October 3rd marks my 1year anniversary at the NFPA. It has been incredibly rewarding to work in a place where the mission is to help responders perform their work in a safe and organized manner. I am grateful for the opportunities afforded to me and to the technical committee volunteers who have helped me along the way. One of my biggest and most rewarding challenges has been to work on the development of NFPA 3000, Standard for Preparedness and Response to Active Shooter and/or Hostile Events. On Friday the 29th I wrote the following blog, but so much has happened since that I want to acknowledge some things first:
- The tragedy in Las Vegas was a stark reminder these types of hostile assailant attacks are on the rise and will continue. There is a need for our communities to prepare and our responders to be safe, organized, well-practiced, and unified in their handling of this incidents.
- Having a member of our technical committee from Las Vegas Fire and Rescue, I know there will be many lessons learned, but the Las Vegas responders have been preparing for this day and they did an amazing job.
- As already chronicled, the responders will need the support of their community and fellow responders for many years to come after what they have experienced.
Before moving on, I want to share the sentiment from one of the Orlando responders that was sent to the Technical Committee members for NFPA 3000 yesterday: “After waking up to the horrific news of another record-breaking mass shooting to our public in Las Vegas, it just solidifies, even more, the great work the NFPA 3000 TEAM is creating. Thank you for all for your insight and professional experience to the active shooter standard. We all work quickly to resolve each and every potential that this new standard should cover for a purpose much greater than anything else we have worked on in the Public Safety sector. To protect our responders and the citizens we serve, the concise standard that will evolve and will help many prepare for their worst day. Not everyone can be part of this assemblage, the group that creates the Standard or the group that has "been through this hell"...some can claim both. This is a club that wants no new members. Thank you for the work you do, the profession you support, and our shared goal to make the worst day safer and more prepared for.”
I couldn’t have said it better myself! Now on to what I wrote about last week’s experience:
During the week of September 25th, a Technical Committee of over 50 experts and guests from across the country met in Orlando, Florida to continue the development of the draft for NFPA 3000, Standard for Preparedness and Response to Active Shooter and/or Hostile Events.
During the meeting the Technical Committee reviewed various active shooter/hostile events, using a 30,000 foot perspective, to determine what communities absolutely need to properly prepare and respond to, and eventually recover from these events. The committee formed task groups and developed over 20 chapters that address different components of preparedness, response, and recovery. Comprised of representatives from law enforcement, fire, and other impacted response agencies, the committee focused on the need for interoperability using common language, clear and open communication, safety among peers, and resolving the incident in a unified and effective manner. What it is not, however, is a tactical or strategy document. There is too much variation to standardize local tactics, and frankly, no one wants the bad guys to know what our tactics are.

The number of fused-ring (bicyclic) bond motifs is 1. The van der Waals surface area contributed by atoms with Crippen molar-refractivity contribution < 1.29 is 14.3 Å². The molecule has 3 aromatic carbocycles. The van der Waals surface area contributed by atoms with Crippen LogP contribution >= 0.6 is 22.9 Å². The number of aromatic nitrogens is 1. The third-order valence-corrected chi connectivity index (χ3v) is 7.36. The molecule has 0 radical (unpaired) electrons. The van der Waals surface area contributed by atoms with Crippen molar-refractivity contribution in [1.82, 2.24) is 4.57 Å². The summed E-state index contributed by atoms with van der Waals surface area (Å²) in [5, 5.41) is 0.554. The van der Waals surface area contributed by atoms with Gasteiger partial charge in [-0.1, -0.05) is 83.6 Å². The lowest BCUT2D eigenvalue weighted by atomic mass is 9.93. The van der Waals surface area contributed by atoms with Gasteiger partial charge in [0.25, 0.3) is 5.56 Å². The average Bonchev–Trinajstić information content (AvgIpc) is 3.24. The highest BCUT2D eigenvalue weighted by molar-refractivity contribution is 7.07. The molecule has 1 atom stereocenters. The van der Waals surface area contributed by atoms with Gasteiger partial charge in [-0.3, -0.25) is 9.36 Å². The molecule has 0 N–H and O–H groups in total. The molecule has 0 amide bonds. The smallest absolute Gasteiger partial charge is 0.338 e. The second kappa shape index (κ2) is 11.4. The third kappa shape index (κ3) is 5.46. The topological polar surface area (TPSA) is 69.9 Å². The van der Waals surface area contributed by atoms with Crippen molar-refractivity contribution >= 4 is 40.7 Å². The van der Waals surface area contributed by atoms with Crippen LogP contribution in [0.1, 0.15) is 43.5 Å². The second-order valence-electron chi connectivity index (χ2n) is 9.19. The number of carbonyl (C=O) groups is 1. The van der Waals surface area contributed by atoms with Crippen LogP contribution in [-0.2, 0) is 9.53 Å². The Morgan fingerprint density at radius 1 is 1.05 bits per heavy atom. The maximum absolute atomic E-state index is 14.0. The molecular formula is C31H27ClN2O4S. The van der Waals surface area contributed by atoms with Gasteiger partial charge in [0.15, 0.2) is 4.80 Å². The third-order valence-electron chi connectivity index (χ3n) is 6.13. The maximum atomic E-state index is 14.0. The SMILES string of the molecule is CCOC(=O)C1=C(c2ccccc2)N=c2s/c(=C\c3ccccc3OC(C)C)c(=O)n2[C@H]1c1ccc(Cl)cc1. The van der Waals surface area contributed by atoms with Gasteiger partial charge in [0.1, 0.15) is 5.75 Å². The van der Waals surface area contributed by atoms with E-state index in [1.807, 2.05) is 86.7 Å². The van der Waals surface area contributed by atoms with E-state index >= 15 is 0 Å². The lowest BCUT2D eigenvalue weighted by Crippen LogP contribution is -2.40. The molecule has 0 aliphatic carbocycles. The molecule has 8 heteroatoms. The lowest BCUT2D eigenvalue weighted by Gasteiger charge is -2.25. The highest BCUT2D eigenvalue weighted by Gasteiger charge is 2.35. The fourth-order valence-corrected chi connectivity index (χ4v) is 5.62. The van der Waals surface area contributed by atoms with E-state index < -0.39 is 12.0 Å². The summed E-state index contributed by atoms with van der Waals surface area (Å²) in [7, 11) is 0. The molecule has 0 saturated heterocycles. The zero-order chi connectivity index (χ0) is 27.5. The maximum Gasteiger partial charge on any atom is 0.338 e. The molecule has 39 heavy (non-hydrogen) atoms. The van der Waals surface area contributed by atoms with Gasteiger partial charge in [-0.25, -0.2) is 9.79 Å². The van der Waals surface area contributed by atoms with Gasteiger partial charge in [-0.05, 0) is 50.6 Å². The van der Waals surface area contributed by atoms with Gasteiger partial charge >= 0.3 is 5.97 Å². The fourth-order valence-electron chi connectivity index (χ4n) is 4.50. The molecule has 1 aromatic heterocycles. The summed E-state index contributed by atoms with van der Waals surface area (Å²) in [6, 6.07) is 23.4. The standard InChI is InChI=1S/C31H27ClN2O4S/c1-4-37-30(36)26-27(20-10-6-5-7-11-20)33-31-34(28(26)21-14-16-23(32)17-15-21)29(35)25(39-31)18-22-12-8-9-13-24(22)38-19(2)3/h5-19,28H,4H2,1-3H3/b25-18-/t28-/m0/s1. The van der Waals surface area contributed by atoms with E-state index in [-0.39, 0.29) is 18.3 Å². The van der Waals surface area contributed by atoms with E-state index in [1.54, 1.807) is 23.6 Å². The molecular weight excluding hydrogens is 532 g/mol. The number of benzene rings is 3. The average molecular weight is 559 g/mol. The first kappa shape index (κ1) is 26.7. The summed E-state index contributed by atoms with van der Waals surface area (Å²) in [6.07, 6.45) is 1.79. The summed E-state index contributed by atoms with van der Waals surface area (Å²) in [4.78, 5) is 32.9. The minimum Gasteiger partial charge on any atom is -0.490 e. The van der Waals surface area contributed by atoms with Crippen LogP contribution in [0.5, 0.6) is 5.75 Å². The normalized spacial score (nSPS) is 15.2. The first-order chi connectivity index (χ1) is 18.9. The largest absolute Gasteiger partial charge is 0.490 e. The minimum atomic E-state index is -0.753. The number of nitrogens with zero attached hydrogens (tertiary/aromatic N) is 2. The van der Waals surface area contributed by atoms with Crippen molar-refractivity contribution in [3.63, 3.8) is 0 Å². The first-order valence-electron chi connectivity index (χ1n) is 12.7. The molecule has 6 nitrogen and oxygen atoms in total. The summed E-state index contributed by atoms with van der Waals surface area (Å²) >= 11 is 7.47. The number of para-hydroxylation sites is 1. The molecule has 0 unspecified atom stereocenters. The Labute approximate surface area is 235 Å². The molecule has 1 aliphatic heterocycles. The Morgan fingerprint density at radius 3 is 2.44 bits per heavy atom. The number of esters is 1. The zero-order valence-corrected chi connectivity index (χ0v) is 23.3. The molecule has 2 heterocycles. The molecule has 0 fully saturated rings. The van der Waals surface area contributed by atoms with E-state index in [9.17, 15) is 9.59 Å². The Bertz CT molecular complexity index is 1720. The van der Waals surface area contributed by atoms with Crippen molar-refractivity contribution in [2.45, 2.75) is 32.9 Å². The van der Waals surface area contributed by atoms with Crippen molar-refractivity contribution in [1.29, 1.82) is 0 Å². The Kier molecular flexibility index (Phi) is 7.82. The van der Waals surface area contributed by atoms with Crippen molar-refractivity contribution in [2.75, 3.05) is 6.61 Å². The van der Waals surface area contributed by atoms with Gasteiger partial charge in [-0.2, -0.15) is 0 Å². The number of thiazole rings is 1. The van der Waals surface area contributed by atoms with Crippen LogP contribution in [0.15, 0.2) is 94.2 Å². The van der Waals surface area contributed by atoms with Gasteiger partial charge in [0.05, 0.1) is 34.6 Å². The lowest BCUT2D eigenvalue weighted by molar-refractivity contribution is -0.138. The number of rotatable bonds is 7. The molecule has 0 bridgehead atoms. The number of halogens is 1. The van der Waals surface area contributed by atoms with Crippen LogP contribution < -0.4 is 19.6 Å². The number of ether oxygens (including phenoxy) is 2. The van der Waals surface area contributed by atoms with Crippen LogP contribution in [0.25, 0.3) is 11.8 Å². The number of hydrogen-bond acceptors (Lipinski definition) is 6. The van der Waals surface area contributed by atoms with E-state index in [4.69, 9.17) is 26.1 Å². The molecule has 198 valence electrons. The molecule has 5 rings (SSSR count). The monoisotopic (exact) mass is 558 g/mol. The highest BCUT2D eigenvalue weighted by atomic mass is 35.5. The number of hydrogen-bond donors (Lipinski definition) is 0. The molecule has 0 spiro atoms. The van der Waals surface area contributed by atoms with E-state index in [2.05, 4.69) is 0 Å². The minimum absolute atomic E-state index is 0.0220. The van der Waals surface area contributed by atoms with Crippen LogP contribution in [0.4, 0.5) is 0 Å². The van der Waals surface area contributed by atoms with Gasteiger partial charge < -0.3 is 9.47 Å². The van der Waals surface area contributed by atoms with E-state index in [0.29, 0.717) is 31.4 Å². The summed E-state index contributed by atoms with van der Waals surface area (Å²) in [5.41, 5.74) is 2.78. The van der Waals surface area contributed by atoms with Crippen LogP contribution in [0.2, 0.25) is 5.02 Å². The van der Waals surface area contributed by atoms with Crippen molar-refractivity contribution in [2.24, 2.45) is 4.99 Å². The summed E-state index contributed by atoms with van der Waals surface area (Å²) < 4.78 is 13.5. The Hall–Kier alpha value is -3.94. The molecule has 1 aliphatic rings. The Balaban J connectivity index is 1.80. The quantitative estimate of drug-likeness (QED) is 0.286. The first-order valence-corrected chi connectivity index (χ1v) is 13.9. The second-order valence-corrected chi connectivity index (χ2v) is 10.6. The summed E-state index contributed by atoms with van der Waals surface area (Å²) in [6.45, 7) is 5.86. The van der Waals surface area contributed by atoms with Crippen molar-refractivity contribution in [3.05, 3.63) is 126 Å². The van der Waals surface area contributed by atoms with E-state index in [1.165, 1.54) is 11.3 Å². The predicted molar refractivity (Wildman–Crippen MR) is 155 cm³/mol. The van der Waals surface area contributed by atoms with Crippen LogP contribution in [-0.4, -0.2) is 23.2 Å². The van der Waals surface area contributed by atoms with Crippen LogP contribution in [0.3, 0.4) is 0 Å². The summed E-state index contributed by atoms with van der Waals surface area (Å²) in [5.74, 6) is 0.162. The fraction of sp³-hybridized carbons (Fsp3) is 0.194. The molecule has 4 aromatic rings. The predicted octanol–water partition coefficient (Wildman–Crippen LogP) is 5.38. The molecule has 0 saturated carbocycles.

The group broke the draft down into chapters that started with how communities prepare, what should be in their plans, and what they should teach to their residents and responders. Then they moved to leading to incident management requirements, competencies for responders, training and recovery components. One of the strengths of this Technical Committee is its experience. Having responders present who were part of the responses to recent occurrences of these incidents really was beneficial in that they were able to tell us where the gaps are that could be filled and the things that they wish they had in place ahead of time.
After each day’s meeting adjournment, our gracious hosts from the City of Orlando and Orange County, Florida, arranged for different non-meeting related activities for the group. One day, they received a presentation from the fire chiefs detailing the attack at the Pulse Nightclub. They took almost 3 hours out of their time to detail the incident and take questions from the group. A big take away was that they identified the absolute need from the command level for NFPA 3000. They feel having something that is cross-functional insures that they are on the same sheet of music as law enforcement and emergency management and would have helped them immensely with their response to the incident. This isn’t to say that they weren’t that night, but it is to say that there were many instances of confusion and lack of cohesion where compliance of the potential components of NFPA 3000 will (and can) help mitigate those occurrences from happening in the future.
On the last day of meetings a group formed a makeshift caravan and traveled to the Pulse Nightclub site. I have been privy to several presentations and briefings on the events of that night. I have seen videos and heard the 911 calls and radio traffic. I can also most assuredly tell you that none of it does justice to what is still there at the site. The messages of hope, loss, and love at the site left some very burly battle hardened operators a little choked up out there. Coincidentally we even met the owner who took time to speak to us and really touched all of our hearts with her dignity and strength. NFPA 3000 will truly be a standard that not only serves as a tool for response, but a tool for our communities.